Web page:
Prettier functions for wrapping and wrapping

The post Semantic editor combinators gave an example of a pattern that comes up a lot for me in Haskell programming. I want to apply functions inside of a newtype without cumbersome unwrapping and wrapping of the representation insides.

While chatting with Daniel Peebles in #haskell today, the realization hit me that these “higher-order wrappers” can not only make other code pretty, but can themselves be expressed more beautifully and clearly, using two of the combinators given in that post.

The example I gave was type composition, taken from the TypeCompose library:

newtype (g :. f) a = O { unO :: g (f a) }

The convenient higher-order wrappers apply n-ary function within O constructors:

inO  h (O gfa) = O (h gfa)
inO2 h (O gfa) (O gfa') = O (h gfa gfa')

Then I get to implement Functor and Applicative instances in the style of semantic editor combinators.

instance (Functor g, Functor f) => Functor (g :. f) where
  fmap  = inO . fmap . fmap

instance (Applicative g, Applicative f) => Applicative (g :. f) where
  pure  = O . pure . pure
  (<*>) = (inO2 . liftA2) (<*>)

The point-free definitions I gave before are pretty cryptic if you’re not used to the style:

inO  = (  O  .) . (. unO)
inO2 = (inO  .) . (. unO)
inO3 = (inO2 .) . (. unO)

What dawned on me today is that I can instead say what I mean plainly: inO applies unO to the argument and O to the result.

inO  = result   O  . argument unO

Similarly, inO2 applies unO to the (first) argument and inO to the resulting function. Similarly for inO3:

inO2 = result inO  . argument unO
inO3 = result inO2 . argument unO

The unwrapping and wrapping don’t interact, so, we can write equivalent definitions, swapping the compositions:

inO2 = argument unO  . result inO

Equivalence follows from associativity of function composition.


  1. Conal Elliott » Blog Archive » Sequences, segments, and signals:

    […] About « Prettier functions for wrapping and wrapping […]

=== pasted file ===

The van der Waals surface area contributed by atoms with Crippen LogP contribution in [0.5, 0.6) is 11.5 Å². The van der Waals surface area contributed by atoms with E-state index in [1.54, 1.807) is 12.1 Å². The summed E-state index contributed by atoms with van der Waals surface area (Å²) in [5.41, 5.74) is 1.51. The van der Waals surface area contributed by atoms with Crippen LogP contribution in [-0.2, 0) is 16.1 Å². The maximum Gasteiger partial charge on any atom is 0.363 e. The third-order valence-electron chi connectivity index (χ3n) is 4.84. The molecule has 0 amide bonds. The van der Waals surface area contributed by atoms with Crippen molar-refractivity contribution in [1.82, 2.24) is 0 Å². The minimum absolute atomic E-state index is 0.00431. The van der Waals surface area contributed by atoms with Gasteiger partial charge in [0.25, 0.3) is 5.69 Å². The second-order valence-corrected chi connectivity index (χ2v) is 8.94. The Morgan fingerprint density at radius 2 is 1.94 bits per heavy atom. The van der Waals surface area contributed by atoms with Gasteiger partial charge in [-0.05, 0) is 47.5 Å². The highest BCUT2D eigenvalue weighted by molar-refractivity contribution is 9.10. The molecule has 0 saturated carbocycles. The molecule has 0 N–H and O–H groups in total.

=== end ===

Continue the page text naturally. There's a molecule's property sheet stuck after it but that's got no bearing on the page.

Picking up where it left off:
2. Conal Elliott » Blog Archive » Another angle on functional future values:

    […] definitions of these helpers are very simple with the ideas from Prettier functions for wrapping and wrapping and a lovely notation from Matt Hellige’s Pointless […]

  3. conal:

    In December of 2008, Matt Hellige suggested a notational refinement that I’ve been using & enjoying in my day-to-day programming ever since. See his post Pointless Fun.

    Above, I suggested redefining inO to “say what I mean plainly: inO applies unO to the argument and O to the result.”

    inO = result O . argument unO

    Matt’s idea is to package up this pattern of use of result and argument and give it a name. And not just any name, but an infix operator that looks like an arrow and is right-associative, to mimic the notation of function types.

    infixr 2 ~>
    f ~> g = argument f . result g

    Now inO, inO2, etc have lovely, simple definitions:

    inO  = unO ~> O
    inO2 = unO ~> inO
    inO3 = unO ~> inO2
    -- ...

    Written out,

    inO3 = unO ~> unO ~> unO ~> O

    which can be read as saying that the semantic editor combinator inO3 passes three arguments through unO before invoking a given editor and then the editor’s result through O.

    This notational technique can be used in many other ways besides stripping and restoring newtype constructors. Matt’s examples include use of id when arguments and/or results do not need transforming.

    Afterthought: SECs built up with (~>) (or explicitly with result and argument) remind me vaguely of method combination in some object systems, like CLOS, but in a functional style — where after and before methods combine with inherited methods via function composition rather than sequential execution. Even this apparent difference diminishes if one considers a standard denotational semantics of sequential execution as function composition. For instance, a denotational semantics for method combination might be written elegantly in terms of argument, result, and (~>).

  4. Conal Elliott » Blog Archive » Another angle on zippers:

    […] inO is from Control.Compose, and is defined using the ideas from Prettier functions for wrapping and wrapping and the notational improvement from Matt Hellige’s Pointless […]

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